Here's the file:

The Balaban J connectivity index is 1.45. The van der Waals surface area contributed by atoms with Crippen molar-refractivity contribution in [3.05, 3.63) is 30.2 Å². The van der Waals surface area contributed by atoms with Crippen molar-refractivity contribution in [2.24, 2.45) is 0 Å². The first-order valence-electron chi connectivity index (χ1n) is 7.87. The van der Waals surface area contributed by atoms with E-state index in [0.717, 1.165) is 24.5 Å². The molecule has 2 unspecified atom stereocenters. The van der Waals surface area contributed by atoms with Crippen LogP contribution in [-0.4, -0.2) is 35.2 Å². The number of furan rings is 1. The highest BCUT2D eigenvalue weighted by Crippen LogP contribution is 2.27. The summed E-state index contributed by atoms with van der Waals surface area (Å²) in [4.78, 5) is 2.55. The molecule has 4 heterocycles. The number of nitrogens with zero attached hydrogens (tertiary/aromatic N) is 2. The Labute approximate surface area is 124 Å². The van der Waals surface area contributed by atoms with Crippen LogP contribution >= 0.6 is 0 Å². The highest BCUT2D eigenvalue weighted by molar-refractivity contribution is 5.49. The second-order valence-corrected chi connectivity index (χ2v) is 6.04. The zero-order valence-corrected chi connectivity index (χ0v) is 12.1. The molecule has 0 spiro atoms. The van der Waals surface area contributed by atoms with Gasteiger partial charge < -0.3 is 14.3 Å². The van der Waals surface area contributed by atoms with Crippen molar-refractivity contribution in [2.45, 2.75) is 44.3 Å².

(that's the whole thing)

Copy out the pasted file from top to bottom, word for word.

The Balaban J connectivity index is 1.45. The van der Waals surface area contributed by atoms with Crippen molar-refractivity contribution in [3.05, 3.63) is 30.2 Å². The van der Waals surface area contributed by atoms with Crippen molar-refractivity contribution in [2.24, 2.45) is 0 Å². The first-order valence-electron chi connectivity index (χ1n) is 7.87. The van der Waals surface area contributed by atoms with E-state index in [0.717, 1.165) is 24.5 Å². The molecule has 2 unspecified atom stereocenters. The van der Waals surface area contributed by atoms with Crippen LogP contribution in [-0.4, -0.2) is 35.2 Å². The number of furan rings is 1. The highest BCUT2D eigenvalue weighted by Crippen LogP contribution is 2.27. The summed E-state index contributed by atoms with van der Waals surface area (Å²) in [4.78, 5) is 2.55. The molecule has 4 heterocycles. The number of nitrogens with zero attached hydrogens (tertiary/aromatic N) is 2. The Labute approximate surface area is 124 Å². The van der Waals surface area contributed by atoms with Crippen LogP contribution >= 0.6 is 0 Å². The highest BCUT2D eigenvalue weighted by molar-refractivity contribution is 5.49. The second-order valence-corrected chi connectivity index (χ2v) is 6.04. The zero-order valence-corrected chi connectivity index (χ0v) is 12.1. The molecule has 0 spiro atoms. The van der Waals surface area contributed by atoms with Gasteiger partial charge < -0.3 is 14.3 Å². The van der Waals surface area contributed by atoms with Crippen molar-refractivity contribution in [2.45, 2.75) is 44.3 Å².